Bob Odenkirk had to shake his head.
When you set out in search of the grittier, grimier details of late New York Times columnist David Carr’s wild formative years in Minneapolis, you hear stuff, like the one about the toilet paper dispenser from the men’s room at Tam’s East Garden.
Odenkirk, the producer and star of “Better Call Saul,” the spinoff prequel to “Breaking Bad,” — a guy familiar enough with outrageously drugged behavior (fictionally I mean) — smiled too as Ed Nagle, arguably Carr’s best buddy, remembered how it often went down back at Tam’s in the mid-1980s well after midnight.
One obvious irony between then and now being that Nagle was telling the tale Sunday night over dinner at 112 Eatery, which is kind of a world apart from Tam’s. Certainly for those who made regular stops of the two joints 30 years ago. Fine dining, Tam’s wasn’t.
Odenkirk made a 48-hour stop in the Twin Cities to soak up stories, sights and atmospherics for a planned six-part adaptation of Carr’s 2007 memoir, “The Night of the Gun.” He and his team are hoping to film it a year from now for AMC, the venue for both “Breaking Bad” and “Saul.” (The word “iconic” is grievously overused these days. But Odenkirk’s Saul Goodman genuinely warrants the commendation.)
Gracious and serious, Odenkirk lugged his MacBook Air around town checking out neighborhoods and characters key to understanding the personal and cultural path of Carr, a guy who went from post-college party animal to subterranean crack addict to (as his boss at The New York Times described him) “the best media writer of his generation,” a field that, while not large, includes some pretty talented people.
Driving and walking between meetups, Odenkirk was candid about the responsibility of doing right by Carr’s remarkable story and the difficulty of shooting “the Minneapolis years” in Minneapolis.
“We pitched HBO, FX and AMC,” he said. “HBO does some great shows. But the problem people like us have dealing with them is that we could put in literally years of work on scripts and budgets and they could pull the plug at the last minute and leave you standing there. That’s happened. So we had to factor that in.” FX, home to “Fargo” (in which Odenkirk played a supporting role) was also receptive. But he says it was AMC who showed, as he puts it, “the most commitment.”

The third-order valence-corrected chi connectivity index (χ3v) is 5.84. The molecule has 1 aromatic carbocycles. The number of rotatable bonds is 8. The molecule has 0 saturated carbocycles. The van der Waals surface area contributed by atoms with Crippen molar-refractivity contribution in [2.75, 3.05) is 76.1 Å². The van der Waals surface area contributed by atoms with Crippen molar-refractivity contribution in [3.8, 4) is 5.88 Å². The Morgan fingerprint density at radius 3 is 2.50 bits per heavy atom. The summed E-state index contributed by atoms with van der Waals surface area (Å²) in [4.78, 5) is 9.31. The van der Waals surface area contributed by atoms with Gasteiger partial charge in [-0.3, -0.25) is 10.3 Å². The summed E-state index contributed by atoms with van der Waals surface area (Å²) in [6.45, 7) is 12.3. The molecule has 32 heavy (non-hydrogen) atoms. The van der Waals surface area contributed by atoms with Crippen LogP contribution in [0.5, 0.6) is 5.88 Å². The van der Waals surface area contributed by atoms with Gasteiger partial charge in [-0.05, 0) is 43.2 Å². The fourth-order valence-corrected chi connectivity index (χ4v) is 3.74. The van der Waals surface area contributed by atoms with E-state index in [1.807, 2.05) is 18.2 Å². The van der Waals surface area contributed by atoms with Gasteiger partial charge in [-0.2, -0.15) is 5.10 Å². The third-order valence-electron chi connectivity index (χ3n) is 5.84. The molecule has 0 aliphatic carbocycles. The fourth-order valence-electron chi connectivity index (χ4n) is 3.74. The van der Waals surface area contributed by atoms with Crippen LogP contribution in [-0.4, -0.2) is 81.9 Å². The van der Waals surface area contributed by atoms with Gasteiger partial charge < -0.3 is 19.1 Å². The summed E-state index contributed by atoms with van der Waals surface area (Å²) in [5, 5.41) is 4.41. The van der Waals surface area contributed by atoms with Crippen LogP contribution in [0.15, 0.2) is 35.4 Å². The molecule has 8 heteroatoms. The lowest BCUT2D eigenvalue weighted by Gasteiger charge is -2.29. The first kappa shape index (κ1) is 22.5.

Obviously, the success of the two series he’s done for AMC counts for something. But Hollywood is Hollywood. And it’s always as much “What will you do for me tomorrow?” as it is “What have you done for me lately?”
He says writer Shawn (“The Shield”) Ryan’s pitch for Carr’s story was based on a “completely detailed outline of the entire six episodes. It was terrific.”
Should “Night of the Gun” get made — and Odenkirk has a show biz veteran’s gimlet-eyed optimism that, given the commitment AMC has agreed to, it will go into production maybe as early as next spring — the story arc will exceed that of Carr’s book. “We’re going to get into things he didn’t talk about, and we’re going to take it to the day he dies, in the offices of The New York Times,” Odenkirk says.
But as the stories from people like Nagle and local musician Paul Metsa accumulated over the visit, Odenkirk seemed to be weighing the sheer amount of material and possibilities available to him and his writers. Not the least of those being Carr’s coincidental, and in some entirely dramatically valid ways, symbiotic interaction with the Twin Cities music scene of the era. Namely, the flowering of Prince, Hüsker Dü and others, including The Replacements, one of Odenkirk’s personal favorites.